Corn ethanol back in the news

Every time the price of gasoline gets up around $4/gallon, the press heads for the Midwest and starts taking pictures of corn fields and grain elevators.  Forbes gives us an update on the status of ethanol production:  http://www.forbes.com/sites/michelinemaynard/2012/04/11/remember-ethanol-its-actually-bigger-than-ever/.

No surprises here.  During the last bout of high gas prices under the Bush administration, a program was started to mandate that all gasoline to use at least 10% ethanol.  That mandate provided a floor for ethanol production so that it wouldn’t completely die out when gasoline prices came back down.  However, now that gas prices have gone back up, a gallon of E85 (85% ethanol, 15% gasoline) is actually 15% cheaper than a gallon of regular unleaded in many locations (see http://e85prices.com/ — whatever happened to all the flex-fuel vehicles that auto makers said they would be rolling out a few years ago?)

Calculating true cost of a gallon of corn ethanol is nearly impossible.  In fact, it’s nearly as difficult as determining the true cost of a gallon of gasoline.  Ethanol has corn subsidies and refining subsidies that obfuscate the true cost.  The cost of subsidies to Big Oil, military actions needed to provide security to oil-producers and shipping lanes, and the manipulation of the price by speculators keep the true cost of gasoline hidden in congressional budgets and commodity markets.  But with the current artificial price supports in place for each energy source, we’ve seen a trend over the last several years.  If gasoline prices go above $3.50, ethanol starts becoming an attractive option price-wise — even taking into account the reduced MPGs most flex-fuel vehicles have when running on E85.  And thus all the upcoming stories about corn ethanol.  I’m sure we’ll also be dusting off stories about cellulosic ethanol, and the press will be heading out to the prairies to take some photos of switch grass at sunset  (see http://on.wsj.com/HMaTwx).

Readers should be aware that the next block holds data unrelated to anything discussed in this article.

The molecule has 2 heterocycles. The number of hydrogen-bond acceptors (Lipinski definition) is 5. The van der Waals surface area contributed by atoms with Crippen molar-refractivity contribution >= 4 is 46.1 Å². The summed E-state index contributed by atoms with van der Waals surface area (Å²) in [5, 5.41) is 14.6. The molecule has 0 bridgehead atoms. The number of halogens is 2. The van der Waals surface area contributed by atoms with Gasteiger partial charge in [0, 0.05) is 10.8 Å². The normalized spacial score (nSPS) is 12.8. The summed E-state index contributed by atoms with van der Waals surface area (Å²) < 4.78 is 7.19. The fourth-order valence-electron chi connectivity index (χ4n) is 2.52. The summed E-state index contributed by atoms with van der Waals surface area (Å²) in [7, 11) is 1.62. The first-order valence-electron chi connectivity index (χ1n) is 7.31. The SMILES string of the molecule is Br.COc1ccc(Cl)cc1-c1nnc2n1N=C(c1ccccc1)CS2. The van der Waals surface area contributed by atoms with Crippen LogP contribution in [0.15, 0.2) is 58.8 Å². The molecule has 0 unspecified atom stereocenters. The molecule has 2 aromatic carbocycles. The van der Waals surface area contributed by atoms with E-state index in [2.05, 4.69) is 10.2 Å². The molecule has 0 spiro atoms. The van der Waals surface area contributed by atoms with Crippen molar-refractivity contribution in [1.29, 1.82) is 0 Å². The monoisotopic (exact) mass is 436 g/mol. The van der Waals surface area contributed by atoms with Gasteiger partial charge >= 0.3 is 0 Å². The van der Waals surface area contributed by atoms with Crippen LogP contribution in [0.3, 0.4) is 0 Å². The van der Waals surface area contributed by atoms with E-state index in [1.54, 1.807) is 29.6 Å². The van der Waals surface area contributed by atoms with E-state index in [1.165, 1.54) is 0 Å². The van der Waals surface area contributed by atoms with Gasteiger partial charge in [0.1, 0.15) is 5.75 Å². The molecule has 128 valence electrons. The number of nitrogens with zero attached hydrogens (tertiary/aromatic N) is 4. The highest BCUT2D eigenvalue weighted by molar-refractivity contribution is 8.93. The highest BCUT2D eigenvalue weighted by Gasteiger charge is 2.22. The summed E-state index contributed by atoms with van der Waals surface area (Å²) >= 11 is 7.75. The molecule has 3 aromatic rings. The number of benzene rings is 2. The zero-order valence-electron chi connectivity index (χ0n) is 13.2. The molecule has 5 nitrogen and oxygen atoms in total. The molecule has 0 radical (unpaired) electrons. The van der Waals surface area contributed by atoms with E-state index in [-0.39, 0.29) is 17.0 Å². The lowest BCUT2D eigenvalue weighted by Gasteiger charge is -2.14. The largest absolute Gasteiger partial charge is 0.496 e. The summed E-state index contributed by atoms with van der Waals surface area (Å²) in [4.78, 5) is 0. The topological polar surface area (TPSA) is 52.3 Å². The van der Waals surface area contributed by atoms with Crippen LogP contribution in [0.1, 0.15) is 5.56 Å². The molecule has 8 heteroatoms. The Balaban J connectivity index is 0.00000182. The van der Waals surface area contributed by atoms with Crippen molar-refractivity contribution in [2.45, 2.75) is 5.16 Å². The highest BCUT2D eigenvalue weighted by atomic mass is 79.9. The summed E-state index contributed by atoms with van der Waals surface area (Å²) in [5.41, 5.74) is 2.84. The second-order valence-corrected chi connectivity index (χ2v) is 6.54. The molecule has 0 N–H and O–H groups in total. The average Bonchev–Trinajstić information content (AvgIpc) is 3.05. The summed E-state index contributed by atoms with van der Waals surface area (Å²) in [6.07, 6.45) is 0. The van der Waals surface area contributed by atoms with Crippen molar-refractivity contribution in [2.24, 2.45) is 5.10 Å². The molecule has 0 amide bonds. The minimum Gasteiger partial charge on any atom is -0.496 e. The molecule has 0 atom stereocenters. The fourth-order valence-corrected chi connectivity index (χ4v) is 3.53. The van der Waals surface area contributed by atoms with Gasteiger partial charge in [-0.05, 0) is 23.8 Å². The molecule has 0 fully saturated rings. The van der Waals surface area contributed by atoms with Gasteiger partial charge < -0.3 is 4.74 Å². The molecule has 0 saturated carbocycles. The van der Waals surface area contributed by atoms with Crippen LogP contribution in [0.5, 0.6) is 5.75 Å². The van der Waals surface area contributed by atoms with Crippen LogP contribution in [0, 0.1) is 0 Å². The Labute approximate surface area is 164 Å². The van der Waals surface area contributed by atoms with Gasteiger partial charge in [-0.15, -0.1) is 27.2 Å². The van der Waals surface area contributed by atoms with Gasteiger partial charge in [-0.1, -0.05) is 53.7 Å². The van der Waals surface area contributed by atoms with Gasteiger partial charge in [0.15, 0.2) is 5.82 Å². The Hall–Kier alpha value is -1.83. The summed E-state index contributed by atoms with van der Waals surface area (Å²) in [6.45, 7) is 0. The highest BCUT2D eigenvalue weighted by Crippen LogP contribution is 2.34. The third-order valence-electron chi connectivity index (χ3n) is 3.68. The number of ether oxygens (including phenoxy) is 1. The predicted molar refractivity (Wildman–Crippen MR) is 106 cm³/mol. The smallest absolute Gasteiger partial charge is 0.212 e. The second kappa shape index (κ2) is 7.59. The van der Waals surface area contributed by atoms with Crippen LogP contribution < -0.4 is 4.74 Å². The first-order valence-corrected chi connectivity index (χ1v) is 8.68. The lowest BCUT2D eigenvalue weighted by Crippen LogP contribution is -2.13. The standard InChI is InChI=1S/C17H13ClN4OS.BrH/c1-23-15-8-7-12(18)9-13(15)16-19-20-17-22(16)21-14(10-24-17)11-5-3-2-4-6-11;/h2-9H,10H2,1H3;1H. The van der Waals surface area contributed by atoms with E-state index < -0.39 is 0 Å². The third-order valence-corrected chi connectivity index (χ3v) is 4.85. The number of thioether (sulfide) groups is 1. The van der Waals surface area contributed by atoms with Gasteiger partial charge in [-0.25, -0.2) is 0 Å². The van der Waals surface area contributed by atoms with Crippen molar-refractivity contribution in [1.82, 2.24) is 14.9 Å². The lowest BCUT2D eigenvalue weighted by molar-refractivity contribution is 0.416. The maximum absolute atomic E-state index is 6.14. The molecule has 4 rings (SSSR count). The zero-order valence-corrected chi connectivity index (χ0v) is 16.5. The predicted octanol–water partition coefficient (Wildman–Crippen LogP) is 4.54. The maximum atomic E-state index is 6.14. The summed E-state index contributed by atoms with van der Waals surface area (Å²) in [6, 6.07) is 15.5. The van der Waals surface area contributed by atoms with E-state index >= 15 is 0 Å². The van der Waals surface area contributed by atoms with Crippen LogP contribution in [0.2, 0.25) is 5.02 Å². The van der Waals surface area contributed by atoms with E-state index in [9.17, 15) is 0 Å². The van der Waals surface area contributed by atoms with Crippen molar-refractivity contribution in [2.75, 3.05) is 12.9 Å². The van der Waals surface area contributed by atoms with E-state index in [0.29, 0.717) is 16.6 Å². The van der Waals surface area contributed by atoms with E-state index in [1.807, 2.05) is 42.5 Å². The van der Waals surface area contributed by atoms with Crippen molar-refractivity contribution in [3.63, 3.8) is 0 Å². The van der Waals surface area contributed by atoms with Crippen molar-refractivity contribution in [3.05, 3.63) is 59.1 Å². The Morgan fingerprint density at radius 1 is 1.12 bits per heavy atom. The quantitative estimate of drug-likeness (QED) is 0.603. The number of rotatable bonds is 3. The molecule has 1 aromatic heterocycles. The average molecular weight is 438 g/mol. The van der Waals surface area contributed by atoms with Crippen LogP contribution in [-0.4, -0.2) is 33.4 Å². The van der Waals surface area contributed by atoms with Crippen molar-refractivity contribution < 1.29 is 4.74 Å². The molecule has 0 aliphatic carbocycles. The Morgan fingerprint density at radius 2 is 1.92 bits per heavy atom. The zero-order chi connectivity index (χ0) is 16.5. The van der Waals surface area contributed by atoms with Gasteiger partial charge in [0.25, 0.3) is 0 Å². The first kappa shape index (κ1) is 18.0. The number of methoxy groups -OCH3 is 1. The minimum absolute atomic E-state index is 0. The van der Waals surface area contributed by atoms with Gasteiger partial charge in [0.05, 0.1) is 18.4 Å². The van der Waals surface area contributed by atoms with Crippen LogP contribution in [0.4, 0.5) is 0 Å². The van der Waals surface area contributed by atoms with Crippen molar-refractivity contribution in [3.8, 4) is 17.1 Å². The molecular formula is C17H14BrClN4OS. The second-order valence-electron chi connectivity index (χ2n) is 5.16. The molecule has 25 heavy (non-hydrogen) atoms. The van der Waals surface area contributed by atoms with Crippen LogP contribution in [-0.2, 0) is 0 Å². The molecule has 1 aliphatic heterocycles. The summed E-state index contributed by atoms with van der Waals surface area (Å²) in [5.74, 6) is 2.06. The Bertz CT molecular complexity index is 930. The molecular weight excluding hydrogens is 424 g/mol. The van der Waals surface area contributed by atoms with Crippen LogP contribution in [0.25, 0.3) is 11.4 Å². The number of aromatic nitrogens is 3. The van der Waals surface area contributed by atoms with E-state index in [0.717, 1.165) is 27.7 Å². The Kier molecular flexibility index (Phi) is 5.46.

Another disturbing trend that makes it hard to calculate the cost of corn  is the effect it has on food prices.  I’m not an economist, but I wonder how concerned we should be that 40% of the corn supply is now being used for fuel, not human food or animal feed.

About Elton Conrady, Technical Editor

Elton Conrady is Technical Editor at Media Rostra. As a network engineer, Elton has worked in traditional telecom, wireless, state government, and DoD environments. While engineers are considered dull or nerdy in some social circles, Elton has attempted to be an interesting person -- he has played on a barnstorming basketball team in Europe, worked as a commercial fisherman off Kodiak Island, and lived in Croatia for 4 years. Now that he is "grown up", Elton spends his spare time fishing, camping, and hiking.